CEQA isn’t stopping housing, it’s protecting health

: sacbee – excerpt

California needs affordable housing. But legislators must follow the data, not anecdotal evidence from monied interests, to find a legislative fix that will encourage development consistent with California’s priorities.

Communities throughout the state, particularly poor and minority neighborhoods, need permanent housing without risking health or increasing carbon emissions.

Some profit-focused developers point a finger at the California Environmental Quality Act as a key obstacle to building more housing. The facts tell a different story. Today’s streamlined CEQA protects public health and natural resources while giving voice to disadvantaged communities.

Multiple recent studies show that CEQA is not a significant barrier to development. Since its adoption in 1970, CEQA has been updated regularly. Senate Bill 226 in 2011 simplified the review of urban infill projects and affordable housing near public transit…

The 2016 proposal put forth by the governor, for example, offered exemptions to high-priced housing units, favoring developers while clearing the way for projects that would have increased air pollution and encouraged sprawl.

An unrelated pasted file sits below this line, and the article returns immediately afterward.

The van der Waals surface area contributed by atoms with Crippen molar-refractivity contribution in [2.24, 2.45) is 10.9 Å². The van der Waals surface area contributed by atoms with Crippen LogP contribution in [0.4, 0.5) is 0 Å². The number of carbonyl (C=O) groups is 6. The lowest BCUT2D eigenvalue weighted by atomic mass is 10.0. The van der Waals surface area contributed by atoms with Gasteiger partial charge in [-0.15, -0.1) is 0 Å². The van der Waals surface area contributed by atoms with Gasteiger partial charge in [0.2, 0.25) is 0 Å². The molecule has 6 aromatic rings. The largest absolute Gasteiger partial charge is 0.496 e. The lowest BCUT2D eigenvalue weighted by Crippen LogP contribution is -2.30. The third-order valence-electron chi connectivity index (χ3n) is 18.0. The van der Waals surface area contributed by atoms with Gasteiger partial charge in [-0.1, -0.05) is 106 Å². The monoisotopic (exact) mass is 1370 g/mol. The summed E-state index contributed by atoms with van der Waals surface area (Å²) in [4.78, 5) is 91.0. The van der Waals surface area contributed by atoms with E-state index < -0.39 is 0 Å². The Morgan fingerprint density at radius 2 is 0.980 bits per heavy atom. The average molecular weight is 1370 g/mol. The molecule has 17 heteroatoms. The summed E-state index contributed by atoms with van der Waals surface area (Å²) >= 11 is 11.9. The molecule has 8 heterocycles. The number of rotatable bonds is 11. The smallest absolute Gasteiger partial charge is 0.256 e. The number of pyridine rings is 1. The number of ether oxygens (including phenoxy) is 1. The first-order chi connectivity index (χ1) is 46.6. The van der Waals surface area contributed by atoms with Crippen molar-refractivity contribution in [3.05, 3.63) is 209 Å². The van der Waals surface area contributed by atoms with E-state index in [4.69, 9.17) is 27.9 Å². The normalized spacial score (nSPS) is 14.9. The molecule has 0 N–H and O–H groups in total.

There is a disturbing trend in national politics to substitute falsehoods for facts. We can’t let that happen with the laws that protect our natural resources, public health and economy. CEQA keeps the Golden State clean and green by promoting transparency and public accountability.

Allen Hernandez is executive director of the Center for Community Action and Environmental Justice in Riverside. He can be contacted at Allen.H@CCAEJ.org(more)

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